Remember the KISS principle. Why provide three different links to the same thing? Keep the first column, the second column and the fourth colum on the first vertical page--i.e., no scrolling to access the same content--those are well done (though need a bigger default font).

The new masthead is more exciting than the Seattle Weekly's at least.

Posted by smiles | December 27, 2006 11:17 PM

An annoyance:

I was browsing through the movie times and saw that Children of Men will be playing when I arrive back in Seattle.

I clicked on " Children of Men" thinking I'd get to read a review (like I got when I clicked on another movie). Instead I simply got "See review this issue" (along with the upcoming showtimes times.)

Unless I'm missing something, there was no direct link to the review. I had to click on "Film" on the left nav bar and then click on the Children of Men review. Why can't "See review this issue" be a link that points to the review?

Posted by leep | December 27, 2006 11:41 PM

I don't mind the 4 columns so much but holy crap that's a lot of horizontal scrolling. There's way too much crammed on that front page. You would never try to cram that much information on the front of your paper so why do it to your web site? It's terribly overwhelming.

Other then that I like the look. My only other suggestion would be to make friends with . Comment tags are there for a reason. If your web team plans to fuck around with that much HTML every week putting in a comment or two couldn't hurt. I can't remember the last time I saw that much un-commented HTML before and the idea of going through there and figuring out what's what scares me.

Posted by Spec | December 28, 2006 6:40 AM

I totally agree with every "too many columns" comment out there. It was so simple and easy to navigate! Now I just get bombarded with things I should look at.

Posted by Elspeth | December 28, 2006 8:14 AM

Sorry, but have to agree with the rest. Way too many columns that make it hard to read and navigate. I know you guys can do better than Amazon's web site - come on!

p.s. I think you should make the Slog button more obvious.

Posted by Maria | December 28, 2006 8:55 AM

I like the search functions for movies, events, etc. Very usable and quick to load. Lots of columns, but I think it looks fine. Great job.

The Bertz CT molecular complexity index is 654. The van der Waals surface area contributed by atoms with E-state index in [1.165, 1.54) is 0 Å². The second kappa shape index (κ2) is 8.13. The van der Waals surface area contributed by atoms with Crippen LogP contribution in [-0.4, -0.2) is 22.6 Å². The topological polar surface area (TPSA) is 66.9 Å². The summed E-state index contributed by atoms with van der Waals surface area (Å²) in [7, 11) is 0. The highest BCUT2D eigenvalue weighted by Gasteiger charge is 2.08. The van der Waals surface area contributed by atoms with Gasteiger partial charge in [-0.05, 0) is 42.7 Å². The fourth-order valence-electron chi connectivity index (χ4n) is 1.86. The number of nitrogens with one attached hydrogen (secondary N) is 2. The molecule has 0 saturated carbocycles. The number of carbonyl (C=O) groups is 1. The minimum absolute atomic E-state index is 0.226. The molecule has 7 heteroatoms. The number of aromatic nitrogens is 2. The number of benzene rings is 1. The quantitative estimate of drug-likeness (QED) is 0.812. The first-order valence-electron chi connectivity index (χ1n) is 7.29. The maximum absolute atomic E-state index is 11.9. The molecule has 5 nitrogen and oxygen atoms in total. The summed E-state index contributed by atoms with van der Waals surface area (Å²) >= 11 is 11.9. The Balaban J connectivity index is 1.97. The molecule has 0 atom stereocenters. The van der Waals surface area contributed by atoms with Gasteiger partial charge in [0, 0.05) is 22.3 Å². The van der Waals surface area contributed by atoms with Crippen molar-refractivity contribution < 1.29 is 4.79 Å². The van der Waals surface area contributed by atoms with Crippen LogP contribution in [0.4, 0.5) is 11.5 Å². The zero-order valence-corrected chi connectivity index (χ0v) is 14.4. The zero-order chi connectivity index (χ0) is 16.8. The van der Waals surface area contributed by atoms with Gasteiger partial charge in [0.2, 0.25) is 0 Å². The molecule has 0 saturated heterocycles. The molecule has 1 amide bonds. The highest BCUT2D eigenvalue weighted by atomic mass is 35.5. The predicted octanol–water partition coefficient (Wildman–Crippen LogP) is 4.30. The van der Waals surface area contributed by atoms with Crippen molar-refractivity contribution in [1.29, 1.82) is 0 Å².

Posted by Monique | December 28, 2006 8:58 AM

less is more.

Posted by ui jerk | December 28, 2006 9:00 AM


Children of Men and The Painted Veil should link to the reviews now, and new movies will link in the future. I'm trying to keep up with both versions of Film Shorts right now; bear with me.

Posted by annie | December 28, 2006 9:14 AM

Graphic design 101: rule #23: large bodies of text should always (ALWAYS) be in a serif font. All other design considerations aside, a serif font is easier to read.

Use any fonts you want for headlines, indexes, and other graphic elements, but please please please use an easily readable SERIF font for the body of text for articles. Serious readers will thank you. Seriously. The common font "Times" was specifically designed for newsprint to be both condensed and easy for the eyes to read. That is why ALL books use a serif font of one sort or another for the text.

Graphic design 101: rule #47: blue is a corporate color.

The Stranger is anything but corporate. Blue is totally the wrong choice of color for your new website.

Posted by SDA in SEA | December 28, 2006 9:21 AM

Graphic Design FOR PRINT 101... sans serif fonts are easier to read on a monitor.

Posted by charles | December 28, 2006 10:33 AM

Almost all books published in the United States use a serif font for the text. Sans serif is extremely common for Europe. Sans serif fonts can be very easy to read if they are light and compact enough. That's what's wrong with your text blocks; the leading is too wide. The lines should be scrunched a bit closer, and the space between paragraphs should be reduced by at least half. This is especialy noticeable in things like the Slog Morning News, with single lines. Pack it in there!

You people complaining about your eyesight -- mine is much worse than yours, trust me -- need to adjust your monitor and workstation. 1024 is easier to read than 800, because the pixels are closer together and thus crisper; looking at an 800 monitor, where I can easily see individual pixels, makes me sick to my stomach. The way of the future of screen reading is higher and higher res.